Thanksgiving with Mom and The Tijuana Brass

11:50 a.m. Thursday, November 26. It would be a quiet holiday. Just me and Mom at the Actors Home for their annual Thanksgiving Day lunch.

I was nervous about seeing her. A little over four weeks had elapsed since her TIAs or mini strokes. I was afraid to see her further altered, especially after the dreams I’ve been having: dreams of Mom dying. I’d wake up thinking, “It would be a blessing if she went in her sleep,” just as she used to say. After the momentary relief and positive self-talk, the anxiety and sadness would creep in. My heart skipped a few beats.

When I arrived, her aide “L” said she wasn’t ready yet. I waited and spoke with a couple of the nurses and aides; we wished each other a Happy Thanksgiving. They thanked me for coming.

I saw one of the family members I know with her Mom. She was wearing a royal blue sweater and a silver brooch, her snowy hair swirled in a meringue-y bun.

“You look beautiful!” she said to her mother. She thanked the aide for dressing her so nicely, and she and her family walked toward the elevator.

L wheeled Mom out and said with his usual beaming smile, “Here she is!”

“Hi, Mom, you look so pretty in pink.” She was wearing her pink and beige print dress with a pale pink sweater.

“Thank you, L,” I said. “Why don’t you come with us to lunch?”

“I wish I could,” he said.

I was afraid Mom might freak out as she sometimes does in crowds, and away from her comfort zone. I made a mental note not to reserve a spot for us at the Christmas party this year. Last year she behaved very badly, so we ended up leaving early. I was hurt and disappointed.

Don’t be negative, don’t be negative, Erica. Take a deep breath.

We arrived on the first floor and I wheeled her into the lunch room. Tables were decorated with a trio of autumn-colored balloons tied to a paperweight of some kind. A paper “HAPPY THANKSGIVING’ sign and several paper cornucopias decorated the walls. Rod Stewart singing “The Nearness of You” piped through the speakers.

A friendly bespectacled man in a polo shirt with a clipboard asked our names and escorted us to a table near the window—sun streaming in, you could feel the heat.

“It’s warm today, Mom, about 62 degrees,” I said.

“Really?” she said, smiling.

“Should we get our own drinks?” I asked one of the women holding a pitcher of cider.

“No, someone will take your order,” she said.

“Okay, thank you.”

“Mom, do you recognize this song?”

“Yes,” she said, smiling even more brightly.

“It’s Rod Stewart.”

“Who’s that?”

“He’s a rock singer, but he sings standards too.”

“Mmm,” she said.

“Would you like some apple cider?” a young woman asked us.

“No, thank you,” said Mom.

“What do you want?”

“Oh, anything.”

“Ginger ale?”

“Okay.”

“Ginger ale for her, and coke for me and some water,” I said. “Thank you.”

“I can feel the heat,” she said, closing her eyes.

“Yes, like a spring day.”

The next song that came on was “Tijuana Taxi” by Herb Alpert. Wow, that brought back memories of Jackson Heights. Mom and Dad had that album when my brother and I were kids.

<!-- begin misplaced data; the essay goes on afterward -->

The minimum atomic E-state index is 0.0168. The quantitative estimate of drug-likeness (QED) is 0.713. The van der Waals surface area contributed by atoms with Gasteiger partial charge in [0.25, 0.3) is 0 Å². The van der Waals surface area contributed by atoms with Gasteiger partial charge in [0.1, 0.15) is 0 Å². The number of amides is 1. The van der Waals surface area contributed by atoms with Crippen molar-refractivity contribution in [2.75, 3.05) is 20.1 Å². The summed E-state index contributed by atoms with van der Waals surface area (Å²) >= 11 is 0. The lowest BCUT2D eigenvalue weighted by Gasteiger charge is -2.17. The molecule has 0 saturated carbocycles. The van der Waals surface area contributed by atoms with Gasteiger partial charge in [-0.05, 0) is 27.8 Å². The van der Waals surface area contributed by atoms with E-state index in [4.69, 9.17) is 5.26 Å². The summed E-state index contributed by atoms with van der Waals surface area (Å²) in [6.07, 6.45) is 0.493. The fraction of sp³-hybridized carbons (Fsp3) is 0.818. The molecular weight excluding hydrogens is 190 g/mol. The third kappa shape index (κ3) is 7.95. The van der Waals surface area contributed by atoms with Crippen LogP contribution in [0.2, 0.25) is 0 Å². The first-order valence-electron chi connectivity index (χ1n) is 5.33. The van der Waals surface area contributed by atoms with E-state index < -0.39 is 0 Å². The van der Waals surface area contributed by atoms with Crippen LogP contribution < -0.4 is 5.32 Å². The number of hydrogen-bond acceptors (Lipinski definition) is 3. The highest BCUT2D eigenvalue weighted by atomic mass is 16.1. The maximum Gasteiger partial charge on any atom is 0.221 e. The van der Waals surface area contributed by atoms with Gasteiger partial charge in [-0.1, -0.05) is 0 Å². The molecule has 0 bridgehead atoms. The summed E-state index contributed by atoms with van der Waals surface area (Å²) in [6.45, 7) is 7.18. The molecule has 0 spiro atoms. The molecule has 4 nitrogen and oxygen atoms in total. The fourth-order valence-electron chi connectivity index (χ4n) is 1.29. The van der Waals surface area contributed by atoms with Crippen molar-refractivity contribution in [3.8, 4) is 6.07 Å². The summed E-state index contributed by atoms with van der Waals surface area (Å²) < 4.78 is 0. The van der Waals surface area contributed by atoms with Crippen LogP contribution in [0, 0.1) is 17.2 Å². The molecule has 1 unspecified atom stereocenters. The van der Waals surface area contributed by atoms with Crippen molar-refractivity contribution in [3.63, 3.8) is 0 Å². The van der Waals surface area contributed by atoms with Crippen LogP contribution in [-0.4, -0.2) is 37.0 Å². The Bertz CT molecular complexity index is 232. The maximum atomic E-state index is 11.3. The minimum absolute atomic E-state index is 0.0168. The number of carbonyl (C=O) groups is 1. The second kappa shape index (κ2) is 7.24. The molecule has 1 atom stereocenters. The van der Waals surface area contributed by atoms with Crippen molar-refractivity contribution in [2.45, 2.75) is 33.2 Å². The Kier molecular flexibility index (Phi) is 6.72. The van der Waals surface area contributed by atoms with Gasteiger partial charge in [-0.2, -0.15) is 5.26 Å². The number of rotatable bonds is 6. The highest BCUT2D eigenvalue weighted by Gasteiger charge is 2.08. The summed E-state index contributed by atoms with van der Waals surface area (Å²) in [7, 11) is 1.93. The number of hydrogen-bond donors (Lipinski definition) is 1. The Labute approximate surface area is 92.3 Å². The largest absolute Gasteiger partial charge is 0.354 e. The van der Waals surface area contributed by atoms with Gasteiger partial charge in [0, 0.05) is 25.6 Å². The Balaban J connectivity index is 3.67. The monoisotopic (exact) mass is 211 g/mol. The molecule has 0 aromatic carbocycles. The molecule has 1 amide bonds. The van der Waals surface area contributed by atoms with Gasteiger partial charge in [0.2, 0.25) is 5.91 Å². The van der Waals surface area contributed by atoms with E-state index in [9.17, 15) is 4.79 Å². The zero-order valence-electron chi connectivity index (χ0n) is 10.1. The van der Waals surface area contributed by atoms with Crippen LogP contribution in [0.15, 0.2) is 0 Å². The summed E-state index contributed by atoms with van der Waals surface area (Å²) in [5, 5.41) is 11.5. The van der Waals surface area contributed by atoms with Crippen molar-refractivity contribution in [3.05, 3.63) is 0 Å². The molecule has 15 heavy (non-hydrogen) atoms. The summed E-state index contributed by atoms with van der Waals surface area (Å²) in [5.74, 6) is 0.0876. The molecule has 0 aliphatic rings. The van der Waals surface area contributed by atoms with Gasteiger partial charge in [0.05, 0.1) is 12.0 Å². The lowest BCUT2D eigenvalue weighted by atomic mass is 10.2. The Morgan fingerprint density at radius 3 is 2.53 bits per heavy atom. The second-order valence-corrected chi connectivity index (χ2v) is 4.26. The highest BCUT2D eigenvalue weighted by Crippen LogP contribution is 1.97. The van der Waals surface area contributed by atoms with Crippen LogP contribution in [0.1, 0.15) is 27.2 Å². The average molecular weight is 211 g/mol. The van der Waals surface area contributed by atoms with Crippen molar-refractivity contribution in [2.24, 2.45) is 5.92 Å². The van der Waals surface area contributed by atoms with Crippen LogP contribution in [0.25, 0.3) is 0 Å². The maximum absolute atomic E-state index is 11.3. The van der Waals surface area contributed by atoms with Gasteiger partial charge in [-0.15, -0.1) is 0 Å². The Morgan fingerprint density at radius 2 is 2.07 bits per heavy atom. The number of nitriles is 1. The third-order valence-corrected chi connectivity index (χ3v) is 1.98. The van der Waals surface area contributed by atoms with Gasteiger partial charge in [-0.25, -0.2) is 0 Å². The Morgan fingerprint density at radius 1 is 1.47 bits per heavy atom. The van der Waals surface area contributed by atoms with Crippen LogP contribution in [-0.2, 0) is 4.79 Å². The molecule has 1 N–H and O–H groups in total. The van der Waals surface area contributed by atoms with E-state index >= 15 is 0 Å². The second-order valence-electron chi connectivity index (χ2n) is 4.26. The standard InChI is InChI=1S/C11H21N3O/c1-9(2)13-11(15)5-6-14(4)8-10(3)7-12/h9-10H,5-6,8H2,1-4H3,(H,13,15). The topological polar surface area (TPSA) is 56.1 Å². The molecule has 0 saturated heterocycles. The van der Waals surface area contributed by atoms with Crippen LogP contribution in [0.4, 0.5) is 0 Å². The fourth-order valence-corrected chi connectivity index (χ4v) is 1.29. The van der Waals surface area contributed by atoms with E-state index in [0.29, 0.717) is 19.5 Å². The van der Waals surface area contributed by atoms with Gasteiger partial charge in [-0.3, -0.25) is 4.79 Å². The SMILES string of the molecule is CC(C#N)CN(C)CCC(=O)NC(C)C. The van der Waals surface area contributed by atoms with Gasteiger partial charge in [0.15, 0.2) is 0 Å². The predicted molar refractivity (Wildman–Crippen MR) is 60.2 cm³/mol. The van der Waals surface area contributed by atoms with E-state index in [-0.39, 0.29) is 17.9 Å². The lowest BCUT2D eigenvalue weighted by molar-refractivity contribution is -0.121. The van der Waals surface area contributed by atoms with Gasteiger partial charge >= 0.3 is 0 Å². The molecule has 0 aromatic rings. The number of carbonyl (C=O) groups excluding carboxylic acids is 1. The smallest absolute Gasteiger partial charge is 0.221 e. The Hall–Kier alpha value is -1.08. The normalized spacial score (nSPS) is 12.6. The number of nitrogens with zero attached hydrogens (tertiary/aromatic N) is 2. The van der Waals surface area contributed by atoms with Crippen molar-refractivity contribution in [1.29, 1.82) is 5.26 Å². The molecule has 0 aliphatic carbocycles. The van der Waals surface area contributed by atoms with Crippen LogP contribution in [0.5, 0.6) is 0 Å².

“Mom, Tijuana Taxi!” I said.

“Oh.”

“Remember, Herb Alpert? We had the album.”

“Oh, we did?”

“Yes.”

I don’t think she remembered, but she smiled anyway. If only I had the album cover.

The nice man with the clipboard was going table to table with a camera.

“May I take your picture?” he said.

“Sure, but first would you take one on my phone first? It’s been ages since we’ve taken a picture together.”

I handed him my iPhone and showed him how. He already knew.

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“Thank you,” I said.

“You’re welcome.” He took a photo of us with his camera. I wonder where the photos would be displayed.

I need the memories.

Mom stared at her plate.

“Aren’t you hungry?” I said.

“Yes, I have plenty.”

She scooped up some turkey and stuffing with a soup spoon.

“Would you like me to help you?” I said, bringing a forkful of food to her lips.

“No, this is easier.” She preferred the spoon.

I wasn’t that hungry either.

At about 1:30 I asked Mom if she wanted to go back to her room.

“No, I like it here. I like the sun.”

“Okay, we’ll stay awhile longer.”

And I was so afraid she’d make a scene or be unhappy. It seems I was the anxious one.

Rod Stewart started singing “S’Marvelous” over the loud speakers.

“Mom, you know that one.”

I started to sing along.

“Yes, I do,” she said.

11 thoughts on “Thanksgiving with Mom and The Tijuana Brass

  1. Tender and sweet. I’ll admit I held my breath in suspense throughout, wondering if at some point all hell would break loose. So glad everything went well. The photo is lovely. Your mom has a lovely smile. And pink does look good on her, especially with royal blue fingernails around her shoulder.

    Liked by 1 person

  2. Wow, I haven’t heard this song in ages. Yes, growing up in Jackson Heights, my parents used to play this record all the time. It’s an essential song from the soundtrack of our chlld hood. Mom looks radiant here, and you both look so calm and happy. I also was waiting for the other shoe to drop, happily it did not, and you both had a lovely Thanksgiving together.

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  3. Beautifully written…and I’m so happy you were able to have a good Thanksgiving with Mom. As I read this I was also was waiting for the other shoe to drop, and I am grateful that it did not. That song is imprinted in my inner child’s psyche! It’s one of the essentials from our child hood soundtrack…thanks for posting it, it really brought this piece another layer of to grasp on to. You and Mom look so calm and happy here. Truly a day of thanks.

    Liked by 1 person

    • Thanks, Nanc. It was a good Thanksgiving, but bittersweet. We didn’t speak much, which is how it usually is these days and her not remembering “Tijuana Taxi” was kind of a blow. Made me feel lonely.

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